Do I think we'll reinstate the draft? Not unless we find some way to make friends with each other again first. If you think fragging was a problem in Vietnam, imagine what it would be like now. We can't even have a discussion of whether or not an infrastructure bill is a good idea at the average dinner table these days.
     
  6. ThisBougieLife thread starter macrumors 65816

    ThisBougieLife

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    #6
    @LizKat There are some nations that do have a "national service" requirement that does not necessarily mean military, let alone anything violent. It could be a way to restore confidence in the nation and to set aside differences. The problem is when would it occur and how would it conflict with college, etc.? Certainly if we had a requirement like that, there would be no reason to bar women from it.
     
  7. casperes1996 macrumors 65816

    casperes1996

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    #7

    The Danish Defence (mentioned by me above), is a system where you can either be in The Defence, which is sort of military service in some way, or say "No-thanks" and do a sort of community service kind of thing instead. What's crummy about it however, is that it often does conflict with education as you mention. And even if it's then postponed it'll conflict with work or whatnot. Better to just not have any system like that at all
     
  8. jpietrzak8 macrumors 65816

    jpietrzak8

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    #8
    Well, throughout all of recorded human history (close to 5000 years now), all known human communities have at one time or another chosen to go to war with another human community (or to rise up against itself). The manner in which this is accomplished varies, but fundamentally, to be a member of a community generally requires one to accept engaging in the defense (or even the offense) of that community.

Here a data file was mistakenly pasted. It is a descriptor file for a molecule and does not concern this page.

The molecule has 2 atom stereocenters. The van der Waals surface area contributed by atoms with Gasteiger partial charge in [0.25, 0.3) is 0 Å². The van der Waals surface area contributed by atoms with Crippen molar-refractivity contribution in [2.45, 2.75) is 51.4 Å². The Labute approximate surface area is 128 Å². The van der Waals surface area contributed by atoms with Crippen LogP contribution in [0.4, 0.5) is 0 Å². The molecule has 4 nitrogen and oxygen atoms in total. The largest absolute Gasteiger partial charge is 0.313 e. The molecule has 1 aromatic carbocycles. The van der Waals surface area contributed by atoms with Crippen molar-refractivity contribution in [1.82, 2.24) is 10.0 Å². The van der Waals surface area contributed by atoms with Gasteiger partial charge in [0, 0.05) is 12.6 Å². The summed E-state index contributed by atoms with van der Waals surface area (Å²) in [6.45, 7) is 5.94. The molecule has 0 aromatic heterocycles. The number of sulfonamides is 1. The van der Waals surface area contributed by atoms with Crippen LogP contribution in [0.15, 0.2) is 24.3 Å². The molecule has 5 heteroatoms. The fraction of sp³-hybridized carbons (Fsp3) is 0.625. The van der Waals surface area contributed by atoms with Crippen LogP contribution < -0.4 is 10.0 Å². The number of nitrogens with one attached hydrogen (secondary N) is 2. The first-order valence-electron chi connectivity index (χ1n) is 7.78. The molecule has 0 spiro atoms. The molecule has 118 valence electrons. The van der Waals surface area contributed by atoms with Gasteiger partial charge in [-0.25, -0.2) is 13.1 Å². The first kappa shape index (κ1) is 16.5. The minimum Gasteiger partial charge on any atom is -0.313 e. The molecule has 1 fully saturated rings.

In the modern era, I think the first serious form of "conscription" took place during the French Revolution, where in order to defend themselves against the elite professional soldiers of many other nations, the young French Republic chose to arm all of their citizens (at least the male ones) and put them onto the battlefield. This was fundamental to the success of the Revolution, and to the later successes of Napoleon; the enormous size of the armies, and the (surprising to rulers at the time) ability of common peasantry to stand up to professional soldiers on the battlefield gave France an enormous edge over other European countries.

    Therefore, every other nation quickly adopted conscription in turn; doing so was now a matter of survival. Thus, you get the appearance of "total war", the effort to apply every single resource and every single man towards achieving victory, all the way from the American Civil War to World War II.

    So long as the number of men on the battlefield is the major factor dictating success or failure. conscription will be the major factor as to whether a particular society can or cannot defend itself.

    With the appearance of weapons of mass destruction, however, I'm not sure armies on a battlefield are the major factor dictating success or failure any more; it may be that modern "total war" ends up being whoever manages to survive after the first 15 minutes. No draft required. :(
     
  9. vrDrew macrumors 65816

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    #9